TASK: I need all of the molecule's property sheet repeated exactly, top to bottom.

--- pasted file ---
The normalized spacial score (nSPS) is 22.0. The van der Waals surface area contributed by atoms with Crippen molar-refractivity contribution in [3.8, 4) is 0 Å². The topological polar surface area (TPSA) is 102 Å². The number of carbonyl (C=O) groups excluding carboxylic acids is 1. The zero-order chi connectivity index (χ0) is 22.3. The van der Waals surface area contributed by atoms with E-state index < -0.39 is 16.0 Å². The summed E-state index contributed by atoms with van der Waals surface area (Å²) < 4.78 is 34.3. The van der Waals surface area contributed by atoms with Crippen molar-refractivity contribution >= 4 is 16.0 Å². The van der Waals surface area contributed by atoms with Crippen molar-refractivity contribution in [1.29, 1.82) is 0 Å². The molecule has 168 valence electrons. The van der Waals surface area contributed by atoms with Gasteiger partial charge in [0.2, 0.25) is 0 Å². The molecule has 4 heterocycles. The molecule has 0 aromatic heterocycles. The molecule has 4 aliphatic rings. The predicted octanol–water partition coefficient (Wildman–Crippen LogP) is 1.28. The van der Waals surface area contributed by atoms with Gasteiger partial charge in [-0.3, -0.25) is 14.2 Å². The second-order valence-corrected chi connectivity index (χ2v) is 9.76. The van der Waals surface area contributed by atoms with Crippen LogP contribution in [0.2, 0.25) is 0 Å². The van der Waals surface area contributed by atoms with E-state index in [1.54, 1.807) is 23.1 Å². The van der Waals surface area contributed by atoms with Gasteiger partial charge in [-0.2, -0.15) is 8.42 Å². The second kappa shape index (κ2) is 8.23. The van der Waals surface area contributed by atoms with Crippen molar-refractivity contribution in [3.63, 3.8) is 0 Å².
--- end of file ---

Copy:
The normalized spacial score (nSPS) is 22.0. The van der Waals surface area contributed by atoms with Crippen molar-refractivity contribution in [3.8, 4) is 0 Å². The topological polar surface area (TPSA) is 102 Å². The number of carbonyl (C=O) groups excluding carboxylic acids is 1. The zero-order chi connectivity index (χ0) is 22.3. The van der Waals surface area contributed by atoms with E-state index < -0.39 is 16.0 Å². The summed E-state index contributed by atoms with van der Waals surface area (Å²) < 4.78 is 34.3. The van der Waals surface area contributed by atoms with Crippen molar-refractivity contribution >= 4 is 16.0 Å². The van der Waals surface area contributed by atoms with Crippen molar-refractivity contribution in [1.29, 1.82) is 0 Å². The molecule has 168 valence electrons. The van der Waals surface area contributed by atoms with Gasteiger partial charge in [0.2, 0.25) is 0 Å². The molecule has 4 heterocycles. The molecule has 0 aromatic heterocycles. The molecule has 4 aliphatic rings. The predicted octanol–water partition coefficient (Wildman–Crippen LogP) is 1.28. The van der Waals surface area contributed by atoms with Gasteiger partial charge in [-0.3, -0.25) is 14.2 Å². The second-order valence-corrected chi connectivity index (χ2v) is 9.76. The van der Waals surface area contributed by atoms with Crippen LogP contribution in [0.2, 0.25) is 0 Å². The van der Waals surface area contributed by atoms with E-state index in [1.54, 1.807) is 23.1 Å². The van der Waals surface area contributed by atoms with Gasteiger partial charge in [-0.2, -0.15) is 8.42 Å². The second kappa shape index (κ2) is 8.23. The van der Waals surface area contributed by atoms with Crippen molar-refractivity contribution in [3.63, 3.8) is 0 Å².